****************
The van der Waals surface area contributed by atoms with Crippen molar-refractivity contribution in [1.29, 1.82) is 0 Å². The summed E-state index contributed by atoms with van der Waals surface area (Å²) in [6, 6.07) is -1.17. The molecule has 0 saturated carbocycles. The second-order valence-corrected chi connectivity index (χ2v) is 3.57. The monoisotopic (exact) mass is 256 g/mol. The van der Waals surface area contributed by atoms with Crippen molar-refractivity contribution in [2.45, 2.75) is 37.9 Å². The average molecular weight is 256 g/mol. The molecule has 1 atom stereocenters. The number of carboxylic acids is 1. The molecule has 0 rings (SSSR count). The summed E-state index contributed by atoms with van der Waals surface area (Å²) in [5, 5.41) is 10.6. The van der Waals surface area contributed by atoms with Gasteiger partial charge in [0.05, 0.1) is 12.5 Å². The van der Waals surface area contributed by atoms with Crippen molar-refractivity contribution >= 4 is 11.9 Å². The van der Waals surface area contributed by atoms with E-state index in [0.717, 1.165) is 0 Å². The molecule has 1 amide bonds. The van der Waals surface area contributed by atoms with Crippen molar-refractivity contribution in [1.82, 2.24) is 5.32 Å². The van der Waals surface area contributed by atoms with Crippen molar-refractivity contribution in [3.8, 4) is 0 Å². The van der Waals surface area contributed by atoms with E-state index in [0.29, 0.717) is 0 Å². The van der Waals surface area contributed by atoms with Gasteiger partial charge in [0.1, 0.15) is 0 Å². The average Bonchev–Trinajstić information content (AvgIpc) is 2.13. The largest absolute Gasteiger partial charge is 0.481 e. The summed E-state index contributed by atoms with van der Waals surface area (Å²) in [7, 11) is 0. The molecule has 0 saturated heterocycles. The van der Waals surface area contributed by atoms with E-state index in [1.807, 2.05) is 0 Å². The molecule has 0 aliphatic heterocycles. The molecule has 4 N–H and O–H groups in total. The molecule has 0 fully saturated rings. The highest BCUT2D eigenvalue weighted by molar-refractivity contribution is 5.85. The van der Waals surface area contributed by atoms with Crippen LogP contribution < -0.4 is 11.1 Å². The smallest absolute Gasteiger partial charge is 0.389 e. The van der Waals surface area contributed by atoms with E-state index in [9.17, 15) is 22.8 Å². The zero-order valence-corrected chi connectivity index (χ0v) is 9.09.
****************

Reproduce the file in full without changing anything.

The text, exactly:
The van der Waals surface area contributed by atoms with Crippen molar-refractivity contribution in [1.29, 1.82) is 0 Å². The summed E-state index contributed by atoms with van der Waals surface area (Å²) in [6, 6.07) is -1.17. The molecule has 0 saturated carbocycles. The second-order valence-corrected chi connectivity index (χ2v) is 3.57. The monoisotopic (exact) mass is 256 g/mol. The van der Waals surface area contributed by atoms with Crippen molar-refractivity contribution in [2.45, 2.75) is 37.9 Å². The average molecular weight is 256 g/mol. The molecule has 1 atom stereocenters. The number of carboxylic acids is 1. The molecule has 0 rings (SSSR count). The summed E-state index contributed by atoms with van der Waals surface area (Å²) in [5, 5.41) is 10.6. The van der Waals surface area contributed by atoms with Gasteiger partial charge in [0.05, 0.1) is 12.5 Å². The van der Waals surface area contributed by atoms with Crippen molar-refractivity contribution >= 4 is 11.9 Å². The van der Waals surface area contributed by atoms with E-state index in [0.717, 1.165) is 0 Å². The molecule has 1 amide bonds. The van der Waals surface area contributed by atoms with Crippen molar-refractivity contribution in [1.82, 2.24) is 5.32 Å². The van der Waals surface area contributed by atoms with Crippen molar-refractivity contribution in [3.8, 4) is 0 Å². The van der Waals surface area contributed by atoms with E-state index in [0.29, 0.717) is 0 Å². The van der Waals surface area contributed by atoms with Gasteiger partial charge in [0.1, 0.15) is 0 Å². The average Bonchev–Trinajstić information content (AvgIpc) is 2.13. The largest absolute Gasteiger partial charge is 0.481 e. The summed E-state index contributed by atoms with van der Waals surface area (Å²) in [7, 11) is 0. The molecule has 0 saturated heterocycles. The van der Waals surface area contributed by atoms with E-state index in [1.807, 2.05) is 0 Å². The molecule has 0 aliphatic heterocycles. The molecule has 4 N–H and O–H groups in total. The molecule has 0 fully saturated rings. The highest BCUT2D eigenvalue weighted by molar-refractivity contribution is 5.85. The van der Waals surface area contributed by atoms with Crippen LogP contribution < -0.4 is 11.1 Å². The smallest absolute Gasteiger partial charge is 0.389 e. The van der Waals surface area contributed by atoms with E-state index in [9.17, 15) is 22.8 Å². The zero-order valence-corrected chi connectivity index (χ0v) is 9.09.